In any tragedy or crisis, you will see many people standing out and stepping up to save lives and make the world a better place. These heroic individuals can range from leaders of nations to ordinary citizens who rise to the occasion to help others in need.
During this COVID-19 pandemic, here are some prominent examples of heroism that we’ve seen:
1. Healthcare worker heroes
The doctors, nurses, and healthcare staff on the frontline are doing a remarkable job of saving lives. Some of these medical personnel are exposing themselves to risk. This is the ultimate criterion of heroism: Self-sacrifice in the service of others.
2. Heroes who respect science
Understanding the science of viral outbreaks is crucial to getting us through this pandemic with as little loss of life as possible. Here are the heroes in this regard:
- The epidemiologists and medical scientists
- Those who respect epidemiologists and listen to their advice.
- Those who respect models of disease spread, social distancing, and quarantine.
- Those who listen to scientists’ warnings about preparedness for future disease outbreaks.
3. Heroes who bring much-needed supplies and equipment to hospitals
Suppliers, manufacturers, shippers, and drivers — these people are heroically giving us what we need to care for afflicted people.
A striking example of heroism of this type was shown by the New England Patriots football team, who use their team plane to deliver 1.2 million N95 masks to the US from China to help ease shortages. In addition, the Brooklyn Nets basketball team flew in much-needed ventilators and masks to New York.
A man in Detroit decided to use the $900 he’d been saving to buy gasoline for nurses working to save lives. If we can’t save lives personally, the heroic thing to do is to support the people who do risk themselves to save lives.
5 Heroes who lead by example
Good leaders lead by example. Leaders who wear a mask, who abide by same rules as everyone else, set a heroic example for us.
6. Helpers of the elderly and those with pre-existing conditions
People are heroes when they get groceries and supplies for the elderly or for shut-ins. Keeping in contact with quarantined and elderly people over Zoom or phone is also heroic.
7. Whistleblower heroes
The US Navy relieved the Captain Brett Crozier who sounded the alarm about an outbreak of COVID-19 aboard the USS Theodore Roosevelt.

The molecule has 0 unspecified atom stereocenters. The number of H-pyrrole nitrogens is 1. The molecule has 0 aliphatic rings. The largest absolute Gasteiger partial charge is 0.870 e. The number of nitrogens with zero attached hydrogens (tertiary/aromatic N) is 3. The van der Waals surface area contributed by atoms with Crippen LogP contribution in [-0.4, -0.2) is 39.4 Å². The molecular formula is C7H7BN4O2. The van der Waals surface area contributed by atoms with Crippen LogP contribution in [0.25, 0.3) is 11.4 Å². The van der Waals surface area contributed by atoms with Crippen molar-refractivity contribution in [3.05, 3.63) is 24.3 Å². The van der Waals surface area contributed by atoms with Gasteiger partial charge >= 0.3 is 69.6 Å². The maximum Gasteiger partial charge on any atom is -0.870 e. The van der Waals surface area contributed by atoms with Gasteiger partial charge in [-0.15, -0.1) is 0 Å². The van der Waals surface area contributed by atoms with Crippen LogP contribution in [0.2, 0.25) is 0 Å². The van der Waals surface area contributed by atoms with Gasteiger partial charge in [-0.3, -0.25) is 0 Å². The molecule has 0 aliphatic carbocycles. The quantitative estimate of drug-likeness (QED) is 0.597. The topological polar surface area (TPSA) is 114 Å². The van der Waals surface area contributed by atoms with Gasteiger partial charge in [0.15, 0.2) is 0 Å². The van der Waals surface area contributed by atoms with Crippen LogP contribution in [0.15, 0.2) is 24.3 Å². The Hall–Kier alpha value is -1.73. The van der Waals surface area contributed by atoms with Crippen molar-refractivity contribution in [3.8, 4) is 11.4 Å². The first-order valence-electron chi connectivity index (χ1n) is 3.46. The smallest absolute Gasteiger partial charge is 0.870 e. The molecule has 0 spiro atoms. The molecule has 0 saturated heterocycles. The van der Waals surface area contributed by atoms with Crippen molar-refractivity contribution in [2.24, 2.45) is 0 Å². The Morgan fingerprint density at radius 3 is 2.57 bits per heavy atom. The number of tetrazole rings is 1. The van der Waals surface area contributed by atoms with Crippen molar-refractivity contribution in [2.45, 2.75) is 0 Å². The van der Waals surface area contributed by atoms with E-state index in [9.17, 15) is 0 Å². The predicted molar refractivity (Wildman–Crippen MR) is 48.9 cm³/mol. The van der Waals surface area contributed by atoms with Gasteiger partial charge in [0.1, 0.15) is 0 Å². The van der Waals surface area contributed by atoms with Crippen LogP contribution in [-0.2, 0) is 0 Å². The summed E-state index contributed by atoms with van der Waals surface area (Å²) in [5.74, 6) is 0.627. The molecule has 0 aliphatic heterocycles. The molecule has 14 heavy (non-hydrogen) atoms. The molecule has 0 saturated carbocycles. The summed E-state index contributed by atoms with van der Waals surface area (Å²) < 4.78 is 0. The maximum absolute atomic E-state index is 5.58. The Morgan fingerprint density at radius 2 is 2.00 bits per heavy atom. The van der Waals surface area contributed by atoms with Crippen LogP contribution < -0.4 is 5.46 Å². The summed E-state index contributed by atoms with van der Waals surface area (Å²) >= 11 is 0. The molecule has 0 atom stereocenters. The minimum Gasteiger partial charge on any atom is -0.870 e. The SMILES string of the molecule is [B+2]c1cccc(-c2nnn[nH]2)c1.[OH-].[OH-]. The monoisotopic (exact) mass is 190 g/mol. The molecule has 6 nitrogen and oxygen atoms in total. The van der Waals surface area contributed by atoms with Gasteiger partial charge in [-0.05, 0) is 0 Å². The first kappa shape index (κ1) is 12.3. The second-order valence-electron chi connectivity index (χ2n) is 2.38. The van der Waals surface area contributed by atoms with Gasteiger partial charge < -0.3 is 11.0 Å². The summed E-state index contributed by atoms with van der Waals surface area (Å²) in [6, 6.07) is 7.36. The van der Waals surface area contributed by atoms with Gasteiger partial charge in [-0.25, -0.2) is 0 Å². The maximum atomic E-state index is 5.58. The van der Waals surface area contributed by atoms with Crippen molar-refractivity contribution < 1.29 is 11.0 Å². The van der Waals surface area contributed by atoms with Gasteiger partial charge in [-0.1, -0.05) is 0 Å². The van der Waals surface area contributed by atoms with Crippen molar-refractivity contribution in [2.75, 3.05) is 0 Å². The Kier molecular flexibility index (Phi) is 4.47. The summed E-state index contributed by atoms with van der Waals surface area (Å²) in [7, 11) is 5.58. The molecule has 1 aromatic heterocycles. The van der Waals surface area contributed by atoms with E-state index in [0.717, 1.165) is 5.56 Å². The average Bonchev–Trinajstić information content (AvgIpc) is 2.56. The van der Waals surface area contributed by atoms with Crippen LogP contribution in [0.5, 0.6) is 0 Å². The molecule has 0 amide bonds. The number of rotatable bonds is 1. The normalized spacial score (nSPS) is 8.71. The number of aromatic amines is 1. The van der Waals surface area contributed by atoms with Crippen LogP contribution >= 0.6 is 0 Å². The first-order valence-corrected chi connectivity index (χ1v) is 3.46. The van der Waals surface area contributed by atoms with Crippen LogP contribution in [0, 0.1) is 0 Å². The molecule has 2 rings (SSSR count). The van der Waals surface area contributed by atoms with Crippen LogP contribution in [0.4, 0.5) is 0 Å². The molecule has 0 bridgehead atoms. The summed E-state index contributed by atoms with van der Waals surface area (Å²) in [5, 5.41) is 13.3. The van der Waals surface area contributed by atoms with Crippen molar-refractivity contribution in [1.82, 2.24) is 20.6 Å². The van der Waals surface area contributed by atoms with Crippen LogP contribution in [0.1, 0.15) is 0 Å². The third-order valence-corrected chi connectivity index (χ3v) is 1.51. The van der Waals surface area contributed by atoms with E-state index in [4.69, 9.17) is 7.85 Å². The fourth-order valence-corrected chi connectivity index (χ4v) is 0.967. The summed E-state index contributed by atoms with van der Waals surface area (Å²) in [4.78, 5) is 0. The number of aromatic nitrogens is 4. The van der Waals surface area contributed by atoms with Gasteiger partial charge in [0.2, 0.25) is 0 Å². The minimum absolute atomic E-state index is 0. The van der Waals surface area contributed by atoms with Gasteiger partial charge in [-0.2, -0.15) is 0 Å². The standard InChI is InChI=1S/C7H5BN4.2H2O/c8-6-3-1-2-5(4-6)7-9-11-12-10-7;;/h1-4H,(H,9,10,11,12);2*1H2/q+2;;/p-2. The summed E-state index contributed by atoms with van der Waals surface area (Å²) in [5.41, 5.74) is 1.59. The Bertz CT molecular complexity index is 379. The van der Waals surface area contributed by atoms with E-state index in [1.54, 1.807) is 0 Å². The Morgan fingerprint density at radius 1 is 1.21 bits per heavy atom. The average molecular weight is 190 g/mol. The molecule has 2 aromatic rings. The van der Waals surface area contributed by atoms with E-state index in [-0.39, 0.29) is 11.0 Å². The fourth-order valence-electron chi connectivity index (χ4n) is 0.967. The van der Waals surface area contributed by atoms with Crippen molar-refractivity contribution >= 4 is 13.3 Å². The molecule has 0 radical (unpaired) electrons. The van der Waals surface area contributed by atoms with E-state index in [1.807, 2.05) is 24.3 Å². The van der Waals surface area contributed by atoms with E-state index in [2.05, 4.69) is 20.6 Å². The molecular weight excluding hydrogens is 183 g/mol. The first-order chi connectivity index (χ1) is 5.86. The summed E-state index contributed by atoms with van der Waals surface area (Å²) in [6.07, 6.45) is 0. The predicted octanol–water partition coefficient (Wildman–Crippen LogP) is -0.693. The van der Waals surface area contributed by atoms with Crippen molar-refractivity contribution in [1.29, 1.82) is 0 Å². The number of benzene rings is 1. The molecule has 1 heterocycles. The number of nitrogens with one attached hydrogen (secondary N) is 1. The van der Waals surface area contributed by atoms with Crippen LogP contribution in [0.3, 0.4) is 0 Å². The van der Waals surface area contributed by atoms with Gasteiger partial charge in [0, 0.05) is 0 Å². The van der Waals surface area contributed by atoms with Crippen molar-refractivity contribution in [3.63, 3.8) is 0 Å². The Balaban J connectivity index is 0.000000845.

Needing help to save his crew, Crozier sent a strongly worded letter to Navy leadership that detailed his concerns about the spread of the virus on the ship. The letter leaked to the media, and Crozier was punished for doing the right thing.
Sailors cheered when Captain Crozier departed his ship, demonstrating that the average person understands heroism when they see it. It is supremely important and even heroic to recognize heroism when we see it.
There is no more courageous hero than a whistleblower.
8. Heroism turned upside-down: Heroes in the service industry
The pandemic means that heroism now available to everyone: food deliverers, truck drivers, grocery clerks, pharmicists — they’re all indispensable right now and they’re heroes. Franco and Zimbardo (2006) were right — everyday people, not the rich and famous, are society’s true heroes.
We’re heroes just by participating in keeping society functioning.
Doing nothing and staying home is heroic because we’re not contributing to the spread of the virus. Heroism is upside-down now, as typically heroes act. Now inaction can save lives.
9. Heroes who avoid the hoarding bias
Hoarding is a a type of OCD, caused by anxiety and depression. People have panicked and hoarded food, cleaning supplies, and toilet paper.
The solution: relaxation exercises, meditation, online counseling, and developing faith that things will get better.
We’re heroes if we don’t succumb to fear.
10. Heroes who comfort and encourage others
Please do what you can to reach out to offer comfort to people who are frightened and anxious during this quarantine. You can be a hero and save someone’s life just by the smallest of gestures, such as an encouraging text or call.
– – – –